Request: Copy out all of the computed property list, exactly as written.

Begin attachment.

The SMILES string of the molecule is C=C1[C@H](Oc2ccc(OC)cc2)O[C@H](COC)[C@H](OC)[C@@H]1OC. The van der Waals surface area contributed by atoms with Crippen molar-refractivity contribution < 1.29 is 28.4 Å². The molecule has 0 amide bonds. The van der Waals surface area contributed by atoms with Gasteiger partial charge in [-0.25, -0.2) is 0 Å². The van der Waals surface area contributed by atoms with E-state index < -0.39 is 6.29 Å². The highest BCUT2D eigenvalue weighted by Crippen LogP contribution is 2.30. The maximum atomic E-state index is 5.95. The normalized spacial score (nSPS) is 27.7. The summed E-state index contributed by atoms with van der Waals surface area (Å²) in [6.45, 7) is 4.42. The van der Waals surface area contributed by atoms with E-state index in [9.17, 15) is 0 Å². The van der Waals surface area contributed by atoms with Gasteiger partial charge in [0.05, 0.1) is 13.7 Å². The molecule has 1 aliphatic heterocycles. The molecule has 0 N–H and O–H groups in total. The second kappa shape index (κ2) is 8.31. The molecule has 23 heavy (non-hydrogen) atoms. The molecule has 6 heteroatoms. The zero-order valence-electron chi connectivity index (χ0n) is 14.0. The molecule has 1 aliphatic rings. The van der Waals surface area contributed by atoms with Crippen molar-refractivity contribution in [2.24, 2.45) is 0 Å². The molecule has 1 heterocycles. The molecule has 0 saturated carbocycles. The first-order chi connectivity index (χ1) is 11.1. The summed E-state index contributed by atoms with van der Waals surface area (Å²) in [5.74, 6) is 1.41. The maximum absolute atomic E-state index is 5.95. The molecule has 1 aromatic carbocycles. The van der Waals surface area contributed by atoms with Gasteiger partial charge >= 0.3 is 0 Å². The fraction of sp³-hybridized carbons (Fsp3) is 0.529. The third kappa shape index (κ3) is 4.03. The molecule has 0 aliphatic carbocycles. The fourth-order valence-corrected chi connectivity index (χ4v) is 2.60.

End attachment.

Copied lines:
The SMILES string of the molecule is C=C1[C@H](Oc2ccc(OC)cc2)O[C@H](COC)[C@H](OC)[C@@H]1OC. The van der Waals surface area contributed by atoms with Crippen molar-refractivity contribution < 1.29 is 28.4 Å². The molecule has 0 amide bonds. The van der Waals surface area contributed by atoms with Gasteiger partial charge in [-0.25, -0.2) is 0 Å². The van der Waals surface area contributed by atoms with E-state index < -0.39 is 6.29 Å². The highest BCUT2D eigenvalue weighted by Crippen LogP contribution is 2.30. The maximum atomic E-state index is 5.95. The normalized spacial score (nSPS) is 27.7. The summed E-state index contributed by atoms with van der Waals surface area (Å²) in [6.45, 7) is 4.42. The van der Waals surface area contributed by atoms with E-state index in [9.17, 15) is 0 Å². The van der Waals surface area contributed by atoms with Gasteiger partial charge in [0.05, 0.1) is 13.7 Å². The molecule has 1 aliphatic heterocycles. The molecule has 0 N–H and O–H groups in total. The second kappa shape index (κ2) is 8.31. The molecule has 23 heavy (non-hydrogen) atoms. The molecule has 6 heteroatoms. The zero-order valence-electron chi connectivity index (χ0n) is 14.0. The molecule has 1 aliphatic rings. The van der Waals surface area contributed by atoms with Crippen molar-refractivity contribution in [2.24, 2.45) is 0 Å². The molecule has 1 heterocycles. The molecule has 0 saturated carbocycles. The first-order chi connectivity index (χ1) is 11.1. The summed E-state index contributed by atoms with van der Waals surface area (Å²) in [5.74, 6) is 1.41. The maximum absolute atomic E-state index is 5.95. The molecule has 1 aromatic carbocycles. The van der Waals surface area contributed by atoms with Gasteiger partial charge >= 0.3 is 0 Å². The fraction of sp³-hybridized carbons (Fsp3) is 0.529. The third kappa shape index (κ3) is 4.03. The molecule has 0 aliphatic carbocycles. The fourth-order valence-corrected chi connectivity index (χ4v) is 2.60.